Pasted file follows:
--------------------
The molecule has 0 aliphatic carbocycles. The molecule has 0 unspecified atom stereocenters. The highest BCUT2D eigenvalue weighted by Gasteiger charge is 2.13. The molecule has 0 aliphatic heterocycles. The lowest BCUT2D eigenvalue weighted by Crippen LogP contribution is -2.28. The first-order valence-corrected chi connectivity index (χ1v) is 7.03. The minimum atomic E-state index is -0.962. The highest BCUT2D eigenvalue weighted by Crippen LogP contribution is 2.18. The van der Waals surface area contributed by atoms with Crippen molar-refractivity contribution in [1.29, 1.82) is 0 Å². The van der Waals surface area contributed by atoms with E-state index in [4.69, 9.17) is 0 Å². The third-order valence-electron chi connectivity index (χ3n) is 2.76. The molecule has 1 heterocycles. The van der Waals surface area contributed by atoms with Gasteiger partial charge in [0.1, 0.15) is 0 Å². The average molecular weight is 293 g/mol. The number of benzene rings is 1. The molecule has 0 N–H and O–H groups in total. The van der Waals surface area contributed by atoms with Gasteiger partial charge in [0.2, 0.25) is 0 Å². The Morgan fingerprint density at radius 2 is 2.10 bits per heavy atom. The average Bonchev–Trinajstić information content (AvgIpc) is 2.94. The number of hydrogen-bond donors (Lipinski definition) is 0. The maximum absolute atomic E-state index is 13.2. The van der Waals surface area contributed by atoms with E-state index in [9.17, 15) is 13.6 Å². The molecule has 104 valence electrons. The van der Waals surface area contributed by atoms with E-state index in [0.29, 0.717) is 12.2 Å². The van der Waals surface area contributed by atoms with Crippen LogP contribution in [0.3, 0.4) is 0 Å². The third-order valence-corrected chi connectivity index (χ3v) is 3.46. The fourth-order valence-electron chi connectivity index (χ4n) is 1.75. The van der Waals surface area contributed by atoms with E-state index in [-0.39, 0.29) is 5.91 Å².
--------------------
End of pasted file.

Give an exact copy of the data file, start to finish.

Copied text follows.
The molecule has 0 aliphatic carbocycles. The molecule has 0 unspecified atom stereocenters. The highest BCUT2D eigenvalue weighted by Gasteiger charge is 2.13. The molecule has 0 aliphatic heterocycles. The lowest BCUT2D eigenvalue weighted by Crippen LogP contribution is -2.28. The first-order valence-corrected chi connectivity index (χ1v) is 7.03. The minimum atomic E-state index is -0.962. The highest BCUT2D eigenvalue weighted by Crippen LogP contribution is 2.18. The van der Waals surface area contributed by atoms with Crippen molar-refractivity contribution in [1.29, 1.82) is 0 Å². The van der Waals surface area contributed by atoms with E-state index in [4.69, 9.17) is 0 Å². The third-order valence-electron chi connectivity index (χ3n) is 2.76. The molecule has 1 heterocycles. The van der Waals surface area contributed by atoms with Gasteiger partial charge in [0.1, 0.15) is 0 Å². The average molecular weight is 293 g/mol. The number of benzene rings is 1. The molecule has 0 N–H and O–H groups in total. The van der Waals surface area contributed by atoms with Gasteiger partial charge in [0.2, 0.25) is 0 Å². The Morgan fingerprint density at radius 2 is 2.10 bits per heavy atom. The average Bonchev–Trinajstić information content (AvgIpc) is 2.94. The number of hydrogen-bond donors (Lipinski definition) is 0. The maximum absolute atomic E-state index is 13.2. The van der Waals surface area contributed by atoms with E-state index in [9.17, 15) is 13.6 Å². The molecule has 104 valence electrons. The van der Waals surface area contributed by atoms with E-state index in [0.29, 0.717) is 12.2 Å². The van der Waals surface area contributed by atoms with Crippen LogP contribution in [0.3, 0.4) is 0 Å². The third-order valence-corrected chi connectivity index (χ3v) is 3.46. The fourth-order valence-electron chi connectivity index (χ4n) is 1.75. The van der Waals surface area contributed by atoms with E-state index in [-0.39, 0.29) is 5.91 Å².